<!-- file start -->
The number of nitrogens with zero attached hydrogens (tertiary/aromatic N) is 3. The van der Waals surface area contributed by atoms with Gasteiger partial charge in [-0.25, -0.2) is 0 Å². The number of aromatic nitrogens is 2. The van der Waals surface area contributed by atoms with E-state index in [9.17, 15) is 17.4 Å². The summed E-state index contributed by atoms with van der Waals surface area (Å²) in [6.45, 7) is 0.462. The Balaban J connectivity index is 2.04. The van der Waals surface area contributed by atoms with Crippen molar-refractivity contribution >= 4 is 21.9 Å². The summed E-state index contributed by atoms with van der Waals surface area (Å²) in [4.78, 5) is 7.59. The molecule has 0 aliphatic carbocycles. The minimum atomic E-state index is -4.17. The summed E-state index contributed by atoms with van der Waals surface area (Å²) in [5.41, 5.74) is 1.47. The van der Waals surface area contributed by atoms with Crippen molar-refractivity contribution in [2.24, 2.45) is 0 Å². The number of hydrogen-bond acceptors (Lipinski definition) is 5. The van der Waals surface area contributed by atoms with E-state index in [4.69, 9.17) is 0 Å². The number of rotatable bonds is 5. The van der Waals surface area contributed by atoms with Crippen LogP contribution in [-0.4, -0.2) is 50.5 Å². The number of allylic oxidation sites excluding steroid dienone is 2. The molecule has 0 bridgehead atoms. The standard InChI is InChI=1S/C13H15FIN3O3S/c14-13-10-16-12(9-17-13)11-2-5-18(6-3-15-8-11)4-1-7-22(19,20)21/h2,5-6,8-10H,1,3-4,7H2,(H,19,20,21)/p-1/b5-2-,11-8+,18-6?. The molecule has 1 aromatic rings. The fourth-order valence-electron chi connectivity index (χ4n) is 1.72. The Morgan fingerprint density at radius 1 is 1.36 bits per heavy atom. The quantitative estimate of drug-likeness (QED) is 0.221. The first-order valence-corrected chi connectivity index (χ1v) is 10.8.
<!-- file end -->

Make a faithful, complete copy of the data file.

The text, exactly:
The number of nitrogens with zero attached hydrogens (tertiary/aromatic N) is 3. The van der Waals surface area contributed by atoms with Gasteiger partial charge in [-0.25, -0.2) is 0 Å². The number of aromatic nitrogens is 2. The van der Waals surface area contributed by atoms with E-state index in [9.17, 15) is 17.4 Å². The summed E-state index contributed by atoms with van der Waals surface area (Å²) in [6.45, 7) is 0.462. The Balaban J connectivity index is 2.04. The van der Waals surface area contributed by atoms with Crippen molar-refractivity contribution >= 4 is 21.9 Å². The summed E-state index contributed by atoms with van der Waals surface area (Å²) in [4.78, 5) is 7.59. The molecule has 0 aliphatic carbocycles. The minimum atomic E-state index is -4.17. The summed E-state index contributed by atoms with van der Waals surface area (Å²) in [5.41, 5.74) is 1.47. The van der Waals surface area contributed by atoms with Crippen molar-refractivity contribution in [2.24, 2.45) is 0 Å². The number of hydrogen-bond acceptors (Lipinski definition) is 5. The van der Waals surface area contributed by atoms with E-state index in [4.69, 9.17) is 0 Å². The number of rotatable bonds is 5. The van der Waals surface area contributed by atoms with Crippen LogP contribution in [-0.4, -0.2) is 50.5 Å². The number of allylic oxidation sites excluding steroid dienone is 2. The molecule has 0 bridgehead atoms. The standard InChI is InChI=1S/C13H15FIN3O3S/c14-13-10-16-12(9-17-13)11-2-5-18(6-3-15-8-11)4-1-7-22(19,20)21/h2,5-6,8-10H,1,3-4,7H2,(H,19,20,21)/p-1/b5-2-,11-8+,18-6?. The molecule has 1 aromatic rings. The fourth-order valence-electron chi connectivity index (χ4n) is 1.72. The Morgan fingerprint density at radius 1 is 1.36 bits per heavy atom. The quantitative estimate of drug-likeness (QED) is 0.221. The first-order valence-corrected chi connectivity index (χ1v) is 10.8.